Yemen security chief gives tribes’ Qaeda warning

SANAA(AFP) — Yemen’s chief of central security warned the country’s tribes on Sunday that if they harbour suspected members of Al-Qaeda they could face dire consequences.

General Yahya Saleh, nephew of President Ali Abdullah Saleh, said “we broadly tell citizens in the concerned regions that they should not accept the presence of Al-Qaeda elements amongst them.

“If the tribes accept the presence of Al-Qaeda despite the warnings that we put out on television, newspapers and radio, then they are doing it with the full knowledge of the facts. They have been warned,” he told AFP.

Saleh did not say what consequences might result, but on December 17 and 24, Yemeni planes carried out raids against suspected sites of Al-Qaeda in the Arabian Peninsula (AQAP). Not only were 60 suspected militants killed but also dozens of tribal civilians living in the vicinity.

“If some tribes aid or protect Al-Qaeda, it is usually because some members of the tribe are part of the network, or because a terrorist has married a woman from the tribe or because they have been paid by Al-Qaeda,” he added.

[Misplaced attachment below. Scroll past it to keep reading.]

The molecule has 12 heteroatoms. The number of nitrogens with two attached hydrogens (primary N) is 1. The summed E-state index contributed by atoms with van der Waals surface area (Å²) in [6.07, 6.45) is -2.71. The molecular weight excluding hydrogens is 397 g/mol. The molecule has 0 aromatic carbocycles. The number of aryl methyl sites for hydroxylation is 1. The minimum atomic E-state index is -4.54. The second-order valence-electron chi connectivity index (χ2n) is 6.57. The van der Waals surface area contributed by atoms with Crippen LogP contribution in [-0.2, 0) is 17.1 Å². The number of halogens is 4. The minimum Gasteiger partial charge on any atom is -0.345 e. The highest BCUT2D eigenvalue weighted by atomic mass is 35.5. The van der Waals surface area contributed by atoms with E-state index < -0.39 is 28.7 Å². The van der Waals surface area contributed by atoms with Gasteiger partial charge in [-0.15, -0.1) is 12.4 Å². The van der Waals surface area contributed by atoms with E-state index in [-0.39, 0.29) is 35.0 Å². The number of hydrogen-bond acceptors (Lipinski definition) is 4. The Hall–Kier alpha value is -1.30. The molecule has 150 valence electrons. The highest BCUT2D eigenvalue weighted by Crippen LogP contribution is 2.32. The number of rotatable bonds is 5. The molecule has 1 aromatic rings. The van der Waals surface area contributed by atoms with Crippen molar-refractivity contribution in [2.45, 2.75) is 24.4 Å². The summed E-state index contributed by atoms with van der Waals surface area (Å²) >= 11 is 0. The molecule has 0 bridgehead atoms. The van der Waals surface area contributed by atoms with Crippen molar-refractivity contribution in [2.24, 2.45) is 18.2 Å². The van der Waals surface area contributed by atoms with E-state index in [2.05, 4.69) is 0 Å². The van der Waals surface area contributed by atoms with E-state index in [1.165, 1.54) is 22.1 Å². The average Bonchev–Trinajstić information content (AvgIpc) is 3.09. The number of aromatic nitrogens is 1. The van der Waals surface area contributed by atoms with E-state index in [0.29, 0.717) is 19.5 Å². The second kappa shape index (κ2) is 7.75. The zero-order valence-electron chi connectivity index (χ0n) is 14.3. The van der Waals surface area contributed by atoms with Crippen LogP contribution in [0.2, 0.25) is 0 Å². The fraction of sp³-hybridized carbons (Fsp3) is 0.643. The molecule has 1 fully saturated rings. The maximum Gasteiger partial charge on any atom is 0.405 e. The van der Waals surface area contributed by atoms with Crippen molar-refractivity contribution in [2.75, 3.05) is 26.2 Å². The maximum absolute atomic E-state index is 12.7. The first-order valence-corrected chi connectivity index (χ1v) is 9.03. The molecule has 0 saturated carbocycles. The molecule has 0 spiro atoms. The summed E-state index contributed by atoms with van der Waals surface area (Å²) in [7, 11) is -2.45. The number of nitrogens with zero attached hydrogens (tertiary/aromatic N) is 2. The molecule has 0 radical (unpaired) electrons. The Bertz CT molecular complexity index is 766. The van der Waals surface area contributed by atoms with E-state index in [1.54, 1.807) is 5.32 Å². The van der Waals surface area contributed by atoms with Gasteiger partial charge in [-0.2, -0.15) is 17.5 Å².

“Yemen is not Afghanistan, nor Pakistan, where the jihad (holy war) ideology is strong. Here, the tribes are always on the side of the one who pays, according to their interests. They could sell Al-Qaeda men from one day to next.”

Saleh, whose job includes overseeing Yemen’s Anti-terrorism Unit, is not in favour of forming a tribal anti-Qaeda militia, along the lines of the American-backed Sunni Awakening front in Iraq, which was created to fight Al-Qaeda.

Saleh described such measure as “very dangerous”.

“If you do so, the tribes would hand us presumed Al-Qaeda militants in hundreds, just for money. It would be very easy, but hardly efficient.”

The government has been tightening the screw on Al-Qaeda militants, mainly after AQAP claimed responsibility for the failed bomb attack on a US airliner on Christmas Day.

Britain is organising a conference on Yemen to be held on January 27, and which many in the country fear might set the stage for foreign intervention. Sanaa is attempting to prove that it is cable of tackling the militants without foreign forces.